do this every time you brush your teeth
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Want to Age Well? Do This While Brushing Your Teeth Every Time for Healthy Aging

Most research seems to agree: multitasking is not a real phenomenon. Our brains simply don’t work that way.

Even those who say that multitasking does exist, they still grant that the practice does not lead to better productivity. 

However, assuming a specific posture while you complete a task is, perhaps, one example of multitasking that we can all get behind. 

For example, you can simply balance on one leg while you brush your teeth. By doing so, you’ll realize a number of health benefits.

In this article, I’ll outline some of the major ways in which balancing on one leg for the short time it takes you to brush your teeth every day can lead to awesome improvements in your health!

Balance on one leg

Benefit #1: Decreased Asymmetries

Most of us have one or more asymmetrical features throughout our bodies. 

For example, you might have some weakness or pain in one of your legs, which causes you to limp. As a result, you’ll likely have weaker muscles in one of your legs, and stronger muscles in the other. 

You can perform bilateral exercises, such as squats, to correct these asymmetries. However, it is often more effective to perform unilateral exercises, such as single-leg stands, 

Benefit #2: Improved Balance

As we get older, falls become scary prospects. Falling in your 60s, 70s, and 80s can often lead to a cascade of events that ultimately ends in death. 

By working on your balance throughout life, you can decrease the chances of falling. Single-leg balancing is one of the best ways to improve your stability and balance.

Benefit #3: Better Brain Health

The body-brain connection is incredibly important. 

You are probably already aware that your brain controls virtually everything that happens in your body. However, you may not know that there are physical exercises and activities that you can perform which may lead to improved brain health. 

In particular, balance exercises and one-sided exercises seem to have a profound effect on brain health. These movements force us to correct our posture if we lose our balance and they activate many different parts of our brain, which we require for coordination and other body skills.

Benefit #4: Increased Bone Strength

Our bones serve as the structural support for the rest of our body. They allow us to move, provide protection for our important organs, and serve many other functions.

But for a variety of reasons, bones tend to weaken as we age.

Certain diets can help with bone strength, but exercise goes a long way toward keeping our bones sturdy throughout life.

Walking and lifting weights are great activities for improving bone strength. However, even the simple act of balancing on one leg can increase and maintain bone density as well.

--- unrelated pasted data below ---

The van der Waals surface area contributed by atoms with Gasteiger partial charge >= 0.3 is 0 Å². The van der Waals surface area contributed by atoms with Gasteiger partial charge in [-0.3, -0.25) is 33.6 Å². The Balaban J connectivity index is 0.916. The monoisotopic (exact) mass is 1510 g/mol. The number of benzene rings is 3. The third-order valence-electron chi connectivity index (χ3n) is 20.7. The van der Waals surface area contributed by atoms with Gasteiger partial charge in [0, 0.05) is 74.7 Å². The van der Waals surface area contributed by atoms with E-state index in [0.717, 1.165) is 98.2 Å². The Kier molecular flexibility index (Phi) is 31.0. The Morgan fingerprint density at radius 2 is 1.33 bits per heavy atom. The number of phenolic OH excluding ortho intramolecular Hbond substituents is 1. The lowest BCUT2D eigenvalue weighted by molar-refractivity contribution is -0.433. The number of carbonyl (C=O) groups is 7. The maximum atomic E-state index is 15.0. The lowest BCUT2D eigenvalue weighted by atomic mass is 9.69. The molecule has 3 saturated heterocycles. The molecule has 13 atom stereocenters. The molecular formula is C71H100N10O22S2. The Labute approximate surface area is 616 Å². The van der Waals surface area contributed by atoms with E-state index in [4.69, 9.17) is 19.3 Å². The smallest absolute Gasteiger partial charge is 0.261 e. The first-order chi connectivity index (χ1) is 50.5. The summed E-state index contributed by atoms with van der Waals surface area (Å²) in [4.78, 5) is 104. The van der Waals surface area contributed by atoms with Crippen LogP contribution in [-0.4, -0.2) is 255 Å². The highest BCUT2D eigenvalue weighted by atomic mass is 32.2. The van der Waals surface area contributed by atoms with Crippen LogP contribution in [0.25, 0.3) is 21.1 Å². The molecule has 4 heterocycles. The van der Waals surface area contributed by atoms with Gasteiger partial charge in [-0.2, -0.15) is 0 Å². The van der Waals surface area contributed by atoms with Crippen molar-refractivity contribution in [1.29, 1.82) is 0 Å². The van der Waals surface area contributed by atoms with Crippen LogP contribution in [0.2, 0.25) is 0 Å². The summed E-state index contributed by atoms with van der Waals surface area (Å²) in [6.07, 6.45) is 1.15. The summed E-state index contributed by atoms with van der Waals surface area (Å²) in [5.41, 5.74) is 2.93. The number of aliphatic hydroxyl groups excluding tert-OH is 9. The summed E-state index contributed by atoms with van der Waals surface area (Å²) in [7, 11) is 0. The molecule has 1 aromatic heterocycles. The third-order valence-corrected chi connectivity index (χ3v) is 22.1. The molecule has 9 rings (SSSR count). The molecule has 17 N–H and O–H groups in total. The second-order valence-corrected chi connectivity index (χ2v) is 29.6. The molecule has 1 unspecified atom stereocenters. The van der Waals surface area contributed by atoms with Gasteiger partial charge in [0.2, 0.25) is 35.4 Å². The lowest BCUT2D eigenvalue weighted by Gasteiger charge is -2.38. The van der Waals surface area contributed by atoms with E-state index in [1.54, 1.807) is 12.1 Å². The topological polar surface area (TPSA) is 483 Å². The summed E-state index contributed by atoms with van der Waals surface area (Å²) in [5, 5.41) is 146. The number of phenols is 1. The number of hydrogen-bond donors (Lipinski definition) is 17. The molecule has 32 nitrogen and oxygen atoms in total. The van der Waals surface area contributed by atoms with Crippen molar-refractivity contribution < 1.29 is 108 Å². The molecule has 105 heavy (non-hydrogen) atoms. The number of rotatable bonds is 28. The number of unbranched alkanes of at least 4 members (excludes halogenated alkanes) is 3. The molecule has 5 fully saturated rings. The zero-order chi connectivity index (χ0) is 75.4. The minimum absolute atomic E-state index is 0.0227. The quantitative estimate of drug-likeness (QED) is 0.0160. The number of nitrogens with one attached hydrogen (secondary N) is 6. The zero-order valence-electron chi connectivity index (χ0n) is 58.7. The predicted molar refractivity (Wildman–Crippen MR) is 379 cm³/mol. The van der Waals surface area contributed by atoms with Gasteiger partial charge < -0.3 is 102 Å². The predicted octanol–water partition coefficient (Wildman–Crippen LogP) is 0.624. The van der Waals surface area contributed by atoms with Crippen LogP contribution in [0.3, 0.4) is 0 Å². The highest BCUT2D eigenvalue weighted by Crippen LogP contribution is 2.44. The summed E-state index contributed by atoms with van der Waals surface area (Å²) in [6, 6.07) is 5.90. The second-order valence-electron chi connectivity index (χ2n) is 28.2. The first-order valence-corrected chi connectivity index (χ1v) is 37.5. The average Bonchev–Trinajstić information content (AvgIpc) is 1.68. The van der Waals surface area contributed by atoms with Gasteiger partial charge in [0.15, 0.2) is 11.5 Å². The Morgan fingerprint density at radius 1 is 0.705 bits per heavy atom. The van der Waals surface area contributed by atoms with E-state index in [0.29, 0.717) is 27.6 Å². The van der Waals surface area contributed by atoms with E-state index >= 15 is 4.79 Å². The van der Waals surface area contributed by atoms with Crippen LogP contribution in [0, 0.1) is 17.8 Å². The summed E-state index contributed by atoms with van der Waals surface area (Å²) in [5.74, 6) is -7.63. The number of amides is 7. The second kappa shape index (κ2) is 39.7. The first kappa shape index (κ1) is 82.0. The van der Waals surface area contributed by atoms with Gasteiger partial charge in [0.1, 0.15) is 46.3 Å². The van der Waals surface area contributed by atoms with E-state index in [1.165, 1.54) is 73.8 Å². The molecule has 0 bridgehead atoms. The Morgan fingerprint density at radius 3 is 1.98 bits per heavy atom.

Benefit #5: Optimized Posture

When we stand on two legs, we can often get by with a suboptimal posture. However, standing on one leg narrows our base of support and forces us to stand up tall.

By practicing this pose regularly, you can, over time, improve your posture.

Conclusion

Standing on one leg provides a host of benefits, some of which may seem counterintuitive at first blush. 

However, you may not be ready right now to start balancing on one leg during your morning and evening dental routine. If this applies to you, consider trialing one or more of the following modifications to the single-leg stand.

  • Hold onto a steady surface with your free hand. If your sink is well-secured, feel free to place a fingertip (or your whole hand) on it to help you keep steady. As time goes by, try to reduce your reliance on this stable surface in order to increase the demands of the exercise.
  • Actively keep your abs tight. A strong core can help to keep you stable. These muscles keep us in good alignment and achieving better core stability is associated with better balance. When you first start, you may have to actively focus on keeping your core strong. As time goes by, you’ll start to do this naturally!
  • Decrease the time spent balancing. You don’t have to balance for the whole tooth-brushing episode off the bat. You may only be able to balance for half of the time when you start, or even less. That’s ok! Do what you can and steadily increase your balance time as the days go by.

On the other hand, if you find balancing on one leg during your tooth-brushing routine to be too easy, try these progressions!

  • Close your eyes. We rely heavily on our vision for balance. By closing your eyes, you can greatly increase the difficulty of this balance exercise. Just be careful if you decide to try this!
  • Stand on a pillow or soft surface. A softer, more compliant surface makes it harder for us to balance.
  • Rise up on your toes. By narrowing your base of support even further, you can make this exercise much more difficult. You’ll also get a great calf workout with this modification.

What is your current level of single-leg standability? Try this tooth-brushing routine out and see what you can do!

Works Cited

  1. Madore, K. P., & Wagner, A. D. (2019). Multicosts of Multitasking. Cerebrum : the Dana forum on brain science2019, cer-04-19.
  2. van Dieën, J. H., van Leeuwen, M., & Faber, G. S. (2015). Learning to balance on one leg: motor strategy and sensory weighting. Journal of neurophysiology114(5), 2967–2982. https://doi.org/10.1152/jn.00434.2015 

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